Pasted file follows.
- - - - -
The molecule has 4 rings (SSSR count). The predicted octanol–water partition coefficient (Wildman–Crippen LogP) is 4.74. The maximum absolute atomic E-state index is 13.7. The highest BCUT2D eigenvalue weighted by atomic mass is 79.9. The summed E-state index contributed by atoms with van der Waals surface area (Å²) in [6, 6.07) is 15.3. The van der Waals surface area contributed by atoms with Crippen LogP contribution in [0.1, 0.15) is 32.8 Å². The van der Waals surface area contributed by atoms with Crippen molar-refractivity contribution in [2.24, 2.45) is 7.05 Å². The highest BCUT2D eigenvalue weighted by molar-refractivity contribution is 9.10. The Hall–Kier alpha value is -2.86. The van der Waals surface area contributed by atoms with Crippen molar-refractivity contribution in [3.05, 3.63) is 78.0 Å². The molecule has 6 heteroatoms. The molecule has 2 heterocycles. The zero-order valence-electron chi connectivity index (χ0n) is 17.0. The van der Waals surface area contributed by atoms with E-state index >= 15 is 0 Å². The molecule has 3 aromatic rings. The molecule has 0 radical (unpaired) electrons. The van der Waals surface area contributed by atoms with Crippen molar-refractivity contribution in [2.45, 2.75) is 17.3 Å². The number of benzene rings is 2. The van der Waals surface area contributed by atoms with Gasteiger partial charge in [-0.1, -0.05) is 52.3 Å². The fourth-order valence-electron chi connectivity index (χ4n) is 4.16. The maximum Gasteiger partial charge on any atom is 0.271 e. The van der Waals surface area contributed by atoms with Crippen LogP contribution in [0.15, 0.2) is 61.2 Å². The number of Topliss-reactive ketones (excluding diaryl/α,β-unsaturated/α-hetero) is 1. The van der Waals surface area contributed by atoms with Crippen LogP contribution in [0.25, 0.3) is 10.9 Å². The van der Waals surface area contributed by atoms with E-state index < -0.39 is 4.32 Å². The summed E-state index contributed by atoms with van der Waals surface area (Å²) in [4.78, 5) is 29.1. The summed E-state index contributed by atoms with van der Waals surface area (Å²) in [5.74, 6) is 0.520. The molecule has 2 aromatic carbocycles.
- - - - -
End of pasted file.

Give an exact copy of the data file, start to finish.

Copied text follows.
The molecule has 4 rings (SSSR count). The predicted octanol–water partition coefficient (Wildman–Crippen LogP) is 4.74. The maximum absolute atomic E-state index is 13.7. The highest BCUT2D eigenvalue weighted by atomic mass is 79.9. The summed E-state index contributed by atoms with van der Waals surface area (Å²) in [6, 6.07) is 15.3. The van der Waals surface area contributed by atoms with Crippen LogP contribution in [0.1, 0.15) is 32.8 Å². The van der Waals surface area contributed by atoms with Crippen molar-refractivity contribution in [2.24, 2.45) is 7.05 Å². The highest BCUT2D eigenvalue weighted by molar-refractivity contribution is 9.10. The Hall–Kier alpha value is -2.86. The van der Waals surface area contributed by atoms with Crippen molar-refractivity contribution in [3.05, 3.63) is 78.0 Å². The molecule has 6 heteroatoms. The molecule has 2 heterocycles. The zero-order valence-electron chi connectivity index (χ0n) is 17.0. The van der Waals surface area contributed by atoms with E-state index >= 15 is 0 Å². The molecule has 3 aromatic rings. The molecule has 0 radical (unpaired) electrons. The van der Waals surface area contributed by atoms with Crippen molar-refractivity contribution in [2.45, 2.75) is 17.3 Å². The number of benzene rings is 2. The van der Waals surface area contributed by atoms with Gasteiger partial charge in [-0.1, -0.05) is 52.3 Å². The fourth-order valence-electron chi connectivity index (χ4n) is 4.16. The maximum Gasteiger partial charge on any atom is 0.271 e. The van der Waals surface area contributed by atoms with Crippen LogP contribution in [0.15, 0.2) is 61.2 Å². The number of Topliss-reactive ketones (excluding diaryl/α,β-unsaturated/α-hetero) is 1. The van der Waals surface area contributed by atoms with Crippen LogP contribution in [0.25, 0.3) is 10.9 Å². The van der Waals surface area contributed by atoms with E-state index < -0.39 is 4.32 Å². The summed E-state index contributed by atoms with van der Waals surface area (Å²) in [4.78, 5) is 29.1. The summed E-state index contributed by atoms with van der Waals surface area (Å²) in [5.74, 6) is 0.520. The molecule has 2 aromatic carbocycles.